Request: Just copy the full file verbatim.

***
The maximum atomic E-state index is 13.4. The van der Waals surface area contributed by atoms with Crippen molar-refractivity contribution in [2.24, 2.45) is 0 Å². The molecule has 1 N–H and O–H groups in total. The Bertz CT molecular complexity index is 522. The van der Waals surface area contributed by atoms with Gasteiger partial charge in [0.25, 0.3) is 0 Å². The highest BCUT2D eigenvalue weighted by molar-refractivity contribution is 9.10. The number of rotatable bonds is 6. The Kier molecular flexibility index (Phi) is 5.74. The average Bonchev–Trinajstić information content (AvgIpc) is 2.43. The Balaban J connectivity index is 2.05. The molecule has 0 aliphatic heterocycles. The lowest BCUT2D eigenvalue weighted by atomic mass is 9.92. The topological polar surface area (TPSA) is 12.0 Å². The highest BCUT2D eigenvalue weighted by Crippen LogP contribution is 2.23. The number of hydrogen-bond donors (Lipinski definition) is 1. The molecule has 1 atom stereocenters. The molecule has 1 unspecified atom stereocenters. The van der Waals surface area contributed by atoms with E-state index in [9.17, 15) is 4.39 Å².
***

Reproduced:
The maximum atomic E-state index is 13.4. The van der Waals surface area contributed by atoms with Crippen molar-refractivity contribution in [2.24, 2.45) is 0 Å². The molecule has 1 N–H and O–H groups in total. The Bertz CT molecular complexity index is 522. The van der Waals surface area contributed by atoms with Gasteiger partial charge in [0.25, 0.3) is 0 Å². The highest BCUT2D eigenvalue weighted by molar-refractivity contribution is 9.10. The number of rotatable bonds is 6. The Kier molecular flexibility index (Phi) is 5.74. The average Bonchev–Trinajstić information content (AvgIpc) is 2.43. The Balaban J connectivity index is 2.05. The molecule has 0 aliphatic heterocycles. The lowest BCUT2D eigenvalue weighted by atomic mass is 9.92. The topological polar surface area (TPSA) is 12.0 Å². The highest BCUT2D eigenvalue weighted by Crippen LogP contribution is 2.23. The number of hydrogen-bond donors (Lipinski definition) is 1. The molecule has 1 atom stereocenters. The molecule has 1 unspecified atom stereocenters. The van der Waals surface area contributed by atoms with E-state index in [9.17, 15) is 4.39 Å².